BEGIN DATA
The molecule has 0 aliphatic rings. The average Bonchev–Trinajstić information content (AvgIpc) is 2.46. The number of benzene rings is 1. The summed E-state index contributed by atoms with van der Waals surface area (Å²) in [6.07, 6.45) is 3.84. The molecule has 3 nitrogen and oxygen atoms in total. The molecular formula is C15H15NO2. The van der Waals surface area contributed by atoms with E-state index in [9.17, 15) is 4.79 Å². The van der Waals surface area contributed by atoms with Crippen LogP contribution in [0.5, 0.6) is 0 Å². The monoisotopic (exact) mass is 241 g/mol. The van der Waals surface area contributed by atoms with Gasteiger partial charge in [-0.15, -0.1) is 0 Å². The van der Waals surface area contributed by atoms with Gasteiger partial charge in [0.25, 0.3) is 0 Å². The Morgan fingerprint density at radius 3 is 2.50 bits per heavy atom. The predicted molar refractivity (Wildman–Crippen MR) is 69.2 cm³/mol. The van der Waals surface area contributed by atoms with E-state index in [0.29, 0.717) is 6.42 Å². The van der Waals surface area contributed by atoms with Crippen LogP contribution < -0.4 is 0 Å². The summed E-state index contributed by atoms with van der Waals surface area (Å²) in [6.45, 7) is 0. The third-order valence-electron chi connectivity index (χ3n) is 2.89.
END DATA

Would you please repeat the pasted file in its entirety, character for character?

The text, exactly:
The molecule has 0 aliphatic rings. The average Bonchev–Trinajstić information content (AvgIpc) is 2.46. The number of benzene rings is 1. The summed E-state index contributed by atoms with van der Waals surface area (Å²) in [6.07, 6.45) is 3.84. The molecule has 3 nitrogen and oxygen atoms in total. The molecular formula is C15H15NO2. The van der Waals surface area contributed by atoms with E-state index in [9.17, 15) is 4.79 Å². The van der Waals surface area contributed by atoms with Crippen LogP contribution in [0.5, 0.6) is 0 Å². The monoisotopic (exact) mass is 241 g/mol. The van der Waals surface area contributed by atoms with Gasteiger partial charge in [-0.15, -0.1) is 0 Å². The van der Waals surface area contributed by atoms with Gasteiger partial charge in [0.25, 0.3) is 0 Å². The Morgan fingerprint density at radius 3 is 2.50 bits per heavy atom. The predicted molar refractivity (Wildman–Crippen MR) is 69.2 cm³/mol. The van der Waals surface area contributed by atoms with E-state index in [0.29, 0.717) is 6.42 Å². The van der Waals surface area contributed by atoms with Crippen LogP contribution < -0.4 is 0 Å². The summed E-state index contributed by atoms with van der Waals surface area (Å²) in [6.45, 7) is 0. The third-order valence-electron chi connectivity index (χ3n) is 2.89.